Court Denies Motorcyclist PIP Benefits After Broken Down Truck Not Shown to be an ‘Unreasonable Risk” in Accident
The Michigan Court of Appeals recently ruled that the alleged failure of a broken down truck’s operator to use emergency flashers and to properly place warning triangles behind his parked truck and trailer does not automatically create an unreasonable risk.
The appellate court affirmed summary disposition in favor of a defendant-insurer, which argued that a motorcyclist who fatally drove into the back of semi-truck was not entitled to Personal Protection Insurance (PIP) benefits because the semi-truck was not parked in such a way to cause unreasonable risk of bodily injury which occurred. (MCL 500.3106(1)(a))
In Jordan v Insurance Company of the State of Pennsylvania, the plaintiff sought to recover survivor’s loss benefits from the defendant-insurer, claiming that the defendant-insurer improperly denied benefits following a fatal motorcycle accident where the plaintiff's decedent crashed into the back of a parked semi-truck and trailer insured by the defendant.
The record at trial established that a white semi-truck and trailer insured by the defendant broke down and was parked in the far right lane on a straight portion of a five-lane highway with a posted speed limit of 50 miles per hour. The accident happened during the day in clear, dry weather. The truck driver had placed emergency warning triangles in the roadway behind the trailer. The plaintiff, however, disputed whether the defendant-insurer’s driver activated his emergency flashers and whether he put the correct number of warning triangles behind his trailer.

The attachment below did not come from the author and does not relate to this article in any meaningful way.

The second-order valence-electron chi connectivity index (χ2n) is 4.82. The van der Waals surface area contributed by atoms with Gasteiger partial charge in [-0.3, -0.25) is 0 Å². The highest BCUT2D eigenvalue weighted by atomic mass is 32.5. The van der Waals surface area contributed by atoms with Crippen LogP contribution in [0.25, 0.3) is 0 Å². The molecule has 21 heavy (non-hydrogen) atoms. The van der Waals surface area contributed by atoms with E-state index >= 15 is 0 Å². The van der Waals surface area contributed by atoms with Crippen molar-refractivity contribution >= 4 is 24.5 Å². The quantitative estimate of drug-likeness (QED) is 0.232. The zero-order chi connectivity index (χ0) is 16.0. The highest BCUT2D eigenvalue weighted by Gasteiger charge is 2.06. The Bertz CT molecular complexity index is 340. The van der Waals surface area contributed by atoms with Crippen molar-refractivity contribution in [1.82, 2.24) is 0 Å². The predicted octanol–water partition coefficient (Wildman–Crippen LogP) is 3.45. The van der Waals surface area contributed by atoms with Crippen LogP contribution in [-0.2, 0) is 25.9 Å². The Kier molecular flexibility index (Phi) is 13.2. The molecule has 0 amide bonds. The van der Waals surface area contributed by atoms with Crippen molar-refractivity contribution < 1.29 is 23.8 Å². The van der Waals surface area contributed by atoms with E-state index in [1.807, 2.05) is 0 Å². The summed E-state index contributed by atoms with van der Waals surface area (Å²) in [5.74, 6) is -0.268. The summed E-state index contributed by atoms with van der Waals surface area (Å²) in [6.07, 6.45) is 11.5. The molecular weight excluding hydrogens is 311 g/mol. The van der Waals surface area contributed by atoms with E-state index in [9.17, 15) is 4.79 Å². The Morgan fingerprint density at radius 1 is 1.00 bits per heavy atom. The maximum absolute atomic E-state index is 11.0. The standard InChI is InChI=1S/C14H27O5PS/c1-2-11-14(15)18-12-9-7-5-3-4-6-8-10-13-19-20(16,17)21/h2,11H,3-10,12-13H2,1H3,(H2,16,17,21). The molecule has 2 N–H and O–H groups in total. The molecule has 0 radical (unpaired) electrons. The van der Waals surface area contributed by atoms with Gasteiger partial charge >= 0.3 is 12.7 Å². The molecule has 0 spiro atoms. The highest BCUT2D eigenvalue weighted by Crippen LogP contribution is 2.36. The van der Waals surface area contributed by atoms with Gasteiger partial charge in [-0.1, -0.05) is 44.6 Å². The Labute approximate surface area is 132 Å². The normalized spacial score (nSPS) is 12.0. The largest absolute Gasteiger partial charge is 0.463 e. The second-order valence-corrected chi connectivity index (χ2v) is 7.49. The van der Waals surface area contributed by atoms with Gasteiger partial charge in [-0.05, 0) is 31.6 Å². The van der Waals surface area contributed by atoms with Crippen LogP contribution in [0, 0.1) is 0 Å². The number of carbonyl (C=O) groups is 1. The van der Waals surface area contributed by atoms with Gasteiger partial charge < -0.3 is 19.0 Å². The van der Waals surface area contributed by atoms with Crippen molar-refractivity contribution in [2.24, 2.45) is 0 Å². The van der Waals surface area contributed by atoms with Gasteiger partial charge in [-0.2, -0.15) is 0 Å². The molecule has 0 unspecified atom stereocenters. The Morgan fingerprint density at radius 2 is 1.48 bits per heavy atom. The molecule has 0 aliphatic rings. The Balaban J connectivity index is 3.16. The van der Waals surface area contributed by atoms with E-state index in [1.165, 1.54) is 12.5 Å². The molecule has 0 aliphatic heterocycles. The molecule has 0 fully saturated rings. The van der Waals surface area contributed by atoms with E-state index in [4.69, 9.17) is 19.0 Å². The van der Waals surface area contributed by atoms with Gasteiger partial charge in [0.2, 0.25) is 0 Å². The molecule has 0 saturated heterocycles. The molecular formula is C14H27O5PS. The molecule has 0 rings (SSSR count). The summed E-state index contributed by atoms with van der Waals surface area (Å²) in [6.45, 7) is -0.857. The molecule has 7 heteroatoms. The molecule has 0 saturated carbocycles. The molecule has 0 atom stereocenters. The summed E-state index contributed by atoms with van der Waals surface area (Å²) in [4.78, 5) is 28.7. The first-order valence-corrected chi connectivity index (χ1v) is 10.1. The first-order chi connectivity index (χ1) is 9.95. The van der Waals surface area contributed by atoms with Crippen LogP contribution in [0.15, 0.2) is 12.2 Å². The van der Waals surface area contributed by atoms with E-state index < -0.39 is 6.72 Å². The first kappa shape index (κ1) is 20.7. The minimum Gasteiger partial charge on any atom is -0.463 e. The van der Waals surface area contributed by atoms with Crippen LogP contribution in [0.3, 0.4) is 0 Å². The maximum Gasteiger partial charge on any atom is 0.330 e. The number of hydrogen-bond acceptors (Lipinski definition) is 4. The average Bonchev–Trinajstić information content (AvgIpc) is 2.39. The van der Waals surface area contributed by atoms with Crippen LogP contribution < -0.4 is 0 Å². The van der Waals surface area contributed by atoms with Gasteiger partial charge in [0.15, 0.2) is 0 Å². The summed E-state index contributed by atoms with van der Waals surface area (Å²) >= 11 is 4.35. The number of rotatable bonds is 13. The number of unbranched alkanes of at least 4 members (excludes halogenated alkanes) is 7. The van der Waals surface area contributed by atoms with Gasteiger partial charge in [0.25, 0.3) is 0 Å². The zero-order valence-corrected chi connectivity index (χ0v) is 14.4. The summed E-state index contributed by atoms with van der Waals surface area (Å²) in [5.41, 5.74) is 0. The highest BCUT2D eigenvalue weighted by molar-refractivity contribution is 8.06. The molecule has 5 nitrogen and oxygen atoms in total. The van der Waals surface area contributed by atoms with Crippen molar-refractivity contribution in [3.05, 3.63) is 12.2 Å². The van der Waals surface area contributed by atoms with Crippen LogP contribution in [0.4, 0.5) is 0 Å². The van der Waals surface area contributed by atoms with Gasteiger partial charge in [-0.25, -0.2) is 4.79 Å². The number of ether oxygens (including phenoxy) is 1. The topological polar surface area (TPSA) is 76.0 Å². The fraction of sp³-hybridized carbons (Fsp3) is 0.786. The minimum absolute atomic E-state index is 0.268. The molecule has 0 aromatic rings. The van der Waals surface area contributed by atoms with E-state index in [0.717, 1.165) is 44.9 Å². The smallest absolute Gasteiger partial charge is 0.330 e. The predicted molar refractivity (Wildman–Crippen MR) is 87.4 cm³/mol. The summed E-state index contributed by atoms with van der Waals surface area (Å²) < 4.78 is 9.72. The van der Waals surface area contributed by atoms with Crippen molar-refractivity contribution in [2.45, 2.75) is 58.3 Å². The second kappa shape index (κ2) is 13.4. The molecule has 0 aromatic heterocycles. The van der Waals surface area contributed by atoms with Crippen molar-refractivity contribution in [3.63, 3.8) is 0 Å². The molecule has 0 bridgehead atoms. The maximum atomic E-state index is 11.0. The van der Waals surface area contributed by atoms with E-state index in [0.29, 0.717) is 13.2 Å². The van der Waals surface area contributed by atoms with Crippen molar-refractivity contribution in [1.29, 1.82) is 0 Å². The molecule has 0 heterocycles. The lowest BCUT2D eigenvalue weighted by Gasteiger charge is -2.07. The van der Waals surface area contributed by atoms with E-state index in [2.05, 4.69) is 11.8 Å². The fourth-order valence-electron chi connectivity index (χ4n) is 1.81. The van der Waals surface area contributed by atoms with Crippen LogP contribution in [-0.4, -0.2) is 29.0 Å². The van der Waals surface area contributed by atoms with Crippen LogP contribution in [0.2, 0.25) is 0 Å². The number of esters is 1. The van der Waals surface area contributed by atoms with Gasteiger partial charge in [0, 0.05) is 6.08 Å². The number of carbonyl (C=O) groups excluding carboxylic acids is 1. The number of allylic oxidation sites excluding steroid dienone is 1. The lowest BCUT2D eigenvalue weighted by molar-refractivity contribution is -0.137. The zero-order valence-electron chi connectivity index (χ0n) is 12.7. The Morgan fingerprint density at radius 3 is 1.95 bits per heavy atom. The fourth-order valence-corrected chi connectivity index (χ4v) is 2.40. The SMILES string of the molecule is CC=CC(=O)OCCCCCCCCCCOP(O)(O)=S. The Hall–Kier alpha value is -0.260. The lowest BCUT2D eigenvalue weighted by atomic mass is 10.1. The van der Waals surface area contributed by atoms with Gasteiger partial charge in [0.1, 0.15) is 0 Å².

Michigan’s No-Fault Act provides that when there is a motorcycle accident involving a motor vehicle, it is deemed a “motor vehicle accident” (MCL 500.3101(2)(f)), therefore, triggering no-fault benefits. The Act further provides that where there is a motorcycle-motor vehicle accident, the insurer of the motor vehicle is at the highest order of priority to pay PIP benefits for the operator or passenger of the motorcycle. MCL 500.3114(5)(a)
A parked motor vehicle is not “involved” in an accident unless it “was parked in such a way as to cause unreasonable risk of the bodily injury which occurred.” MCL 500.3106(1)(a)
At the trial court level, the defendant filed a motion for summary disposition, arguing that the semi-truck and trailer were not parked in such a way as to cause unreasonable risk of bodily injury. The trial court granted the defendant-insurer’s motion, and in turn, the plaintiff appealed.
The appellate court affirmed the trial court’s granting of summary disposition, concluding “as a matter of law that the parked vehicle did not pose an unreasonable risk of bodily injury.” The court reasoned that because the accident occurred during the day in clear weather, under dry road conditions, and the driver had placed emergency warning triangles on the roadway behind the trailer, there was nothing to suggest that an oncoming driver would not have had an ample opportunity to observe, react to, and avoid the hazard posed by the parked semi-truck and trailer. The court went on to state that “the record reflects that a number of drivers in fact did so.”
The appellate court went on to state that "[e]ven when viewing the evidence in the light most favorable to plaintiff and assuming that the driver did, in fact, fail to activate the vehicle’s emergency flashers and did not place the correct number of warning triangles behind the vehicle or that one was missing prior to the accident, the parked semi-truck and trailer did not pose an unreasonable risk to oncoming traffic."
The plaintiff's effort to show the driver’s violation of a federal regulation requiring the activation of emergency flashers and placement of warning triangles was insufficient to show that the parked semi-truck and trailer created an unreasonable risk within the meaning of MCL 500.3106(1)(a).
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